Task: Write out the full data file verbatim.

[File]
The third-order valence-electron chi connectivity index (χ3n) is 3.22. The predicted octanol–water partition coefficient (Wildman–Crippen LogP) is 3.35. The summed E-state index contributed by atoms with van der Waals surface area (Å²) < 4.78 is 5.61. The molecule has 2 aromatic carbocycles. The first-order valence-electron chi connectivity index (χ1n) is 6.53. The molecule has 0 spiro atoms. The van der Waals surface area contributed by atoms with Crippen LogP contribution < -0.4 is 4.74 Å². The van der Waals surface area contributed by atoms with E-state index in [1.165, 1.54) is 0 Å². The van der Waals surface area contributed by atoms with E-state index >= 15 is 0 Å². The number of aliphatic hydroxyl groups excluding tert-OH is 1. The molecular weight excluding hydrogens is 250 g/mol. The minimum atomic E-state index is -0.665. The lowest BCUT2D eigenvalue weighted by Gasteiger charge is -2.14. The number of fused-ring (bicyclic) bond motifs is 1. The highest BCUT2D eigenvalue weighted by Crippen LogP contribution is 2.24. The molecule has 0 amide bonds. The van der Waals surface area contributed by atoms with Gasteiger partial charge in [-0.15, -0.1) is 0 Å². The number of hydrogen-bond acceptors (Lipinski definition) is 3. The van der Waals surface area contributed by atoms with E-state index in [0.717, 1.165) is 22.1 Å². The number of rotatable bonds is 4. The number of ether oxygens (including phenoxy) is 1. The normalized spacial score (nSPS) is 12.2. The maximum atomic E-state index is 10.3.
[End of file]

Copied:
The third-order valence-electron chi connectivity index (χ3n) is 3.22. The predicted octanol–water partition coefficient (Wildman–Crippen LogP) is 3.35. The summed E-state index contributed by atoms with van der Waals surface area (Å²) < 4.78 is 5.61. The molecule has 2 aromatic carbocycles. The first-order valence-electron chi connectivity index (χ1n) is 6.53. The molecule has 0 spiro atoms. The van der Waals surface area contributed by atoms with Crippen LogP contribution < -0.4 is 4.74 Å². The van der Waals surface area contributed by atoms with E-state index in [1.165, 1.54) is 0 Å². The van der Waals surface area contributed by atoms with E-state index >= 15 is 0 Å². The number of aliphatic hydroxyl groups excluding tert-OH is 1. The molecular weight excluding hydrogens is 250 g/mol. The minimum atomic E-state index is -0.665. The lowest BCUT2D eigenvalue weighted by Gasteiger charge is -2.14. The number of fused-ring (bicyclic) bond motifs is 1. The highest BCUT2D eigenvalue weighted by Crippen LogP contribution is 2.24. The molecule has 0 amide bonds. The van der Waals surface area contributed by atoms with Gasteiger partial charge in [-0.15, -0.1) is 0 Å². The number of hydrogen-bond acceptors (Lipinski definition) is 3. The van der Waals surface area contributed by atoms with E-state index in [0.717, 1.165) is 22.1 Å². The number of rotatable bonds is 4. The number of ether oxygens (including phenoxy) is 1. The normalized spacial score (nSPS) is 12.2. The maximum atomic E-state index is 10.3.